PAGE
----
Accustomed to tranquility during the summer, Cornell attracted international attention and hundreds of demonstrators when former Taiwanese President Lee Teng-hui Ph.D ’68 visited his alma mater from June 26-28.
During Lee’s visit, which was originally scheduled to take place in May but postponed twice due to health reasons, he met with his granddaughter, faculty and members of the Taiwan community.
Lee’s last visit to the University came in 1995, when he addressed a large reunion weekend audience and hoards of international press.
“[Lee has] maintained close contact with Cornell,” said Henrik N. Dullea ’61, vice president for University relations. “We were pleased to have him visit in 1995 and we’re pleased again here.”
However, the University did receive a letter from the Chinese ambassador expressing opposition from the Chinese government to Lee’s visit, due to his controversial efforts throughout his career to further Taiwan’s independence and democracy.
“We acknowledged and received that letter,” Dullea said, noting that the letter contained no veiled threats to Cornell and that there were no repercussions from China when Lee visited Cornell for the 1995 Reunion Weekend. “We have a lot of programs with China, and many [Chinese international] students … none of that was affected after the last visit.”
During a private luncheon hosted by University President Hunter R. Rawlings III, the University announced the establishment of the Lee Teng-hui Institute for scientific research, which will be located in Duffield Hall. The nanofabrication research facility, scheduled for completion in 2004, will be built on the Engineering Quad and received financial support from a consortium of Taiwanese companies in honor of Lee.
Noting the importance of technology in maintaining the excellence of the University, Lee said he hoped the research at the Lee Teng-hui Institute would “develop not only new, but ethical technologies, ones that benefit world peace and further human progress.”
The previous day, hundreds of cheering supporters varying in age and coming from several states lined the tarmac to welcome Lee at Ithaca- Tompkins County Airport. After being greeted at the airport by a small party led by Rawlings and a brief stop at the Statler Hotel, the group moved to a reception at the Clarion Hotel, which was attended by hundreds of Lee supporters and advocates for Taiwan’s independence from China. Lee also spoke (in Taiwanese) at the event.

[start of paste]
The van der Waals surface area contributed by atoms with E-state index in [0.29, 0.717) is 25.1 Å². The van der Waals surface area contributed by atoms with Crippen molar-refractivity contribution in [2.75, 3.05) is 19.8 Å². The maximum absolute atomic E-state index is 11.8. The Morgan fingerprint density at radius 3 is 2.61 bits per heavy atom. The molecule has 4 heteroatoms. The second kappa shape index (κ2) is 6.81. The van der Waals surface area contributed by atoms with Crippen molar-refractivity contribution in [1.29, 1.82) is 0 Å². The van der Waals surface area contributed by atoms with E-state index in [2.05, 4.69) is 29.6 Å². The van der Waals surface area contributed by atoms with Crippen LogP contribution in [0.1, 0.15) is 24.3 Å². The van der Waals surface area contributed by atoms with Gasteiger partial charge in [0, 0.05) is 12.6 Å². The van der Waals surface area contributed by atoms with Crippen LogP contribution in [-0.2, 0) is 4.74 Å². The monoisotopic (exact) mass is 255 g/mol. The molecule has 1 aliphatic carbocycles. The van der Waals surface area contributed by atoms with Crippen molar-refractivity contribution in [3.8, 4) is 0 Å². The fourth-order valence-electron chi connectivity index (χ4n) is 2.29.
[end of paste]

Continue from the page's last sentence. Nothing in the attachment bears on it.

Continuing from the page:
“Cornell has taught me to be more virtuous, to help Taiwan … so that Taiwan is not ruled by someone else and so that society is more fair,” Lee said, according to translator Victor Yang ’03.
Lee said, “I have emphasized listening to the people to understand what they want,” adding that “how they rule in China does not work in Taiwan [and] people in Taiwan will always be loyal to what is right — to democracy.”
Though Lee’s visit was characterized as a “non-governmental, low-key event,” Dullea said that “when you speak to a Taiwanese audience it’s not surprising to speak about politics.”
Several student groups that believe Taiwan to be part of China have voiced objections to Lee’s visit and to his efforts advocating Taiwan’s sovereignty.
The Chinese Students and Scholars Association (CSSA) distributed literature at an afternoon rally held on Ho Plaza on June 27. Hundreds of activists from as far away as Purdue University and Harvard University converged on Ithaca for the rally.
In an open letter read aloud during the event, the organization stated, “Mr. Lee-Teng-hui has taken deliberate steps to divide the Chinese territory and sovereignty in an attempt to separate Taiwan from China.”
The letter went on to criticize what the group saw as an abuse of Cornell: “History proved that Lee is most interested in taking advantage of Cornell University’s fame for the purpose of his political propaganda.”
The purpose of CSSA’s rally was to “protest Lee’s separatist ideas and efforts, as well as his visit to Cornell,” said Rony Chen grad, spokesperson for CSSA.
“We don’t believe this is a private visit because after Lee’s retirement he has still tried to promote separatist ideas wherever he is,” Chen said.
Still, other groups, both before and during the visit, have shown their support for Lee and the independence of Taiwan.
“We can see that people really love Taiwan here,” said Tom Lee, a junior this fall at Yale University. “I came out here mainly as a patriotic thing because it’s good to support the country as a whole.”
Lee Teng-hui earned his Cornell Ph.D. from the College of Agriculture and Life Sciences, in the field of agricultural economics. He served as president of Taiwan from 1988 until 2000, though the United States has not recognized Taiwan as an independent country since diplomatic relations with China were re-established in the 1970s.
Archived article by Peter Lin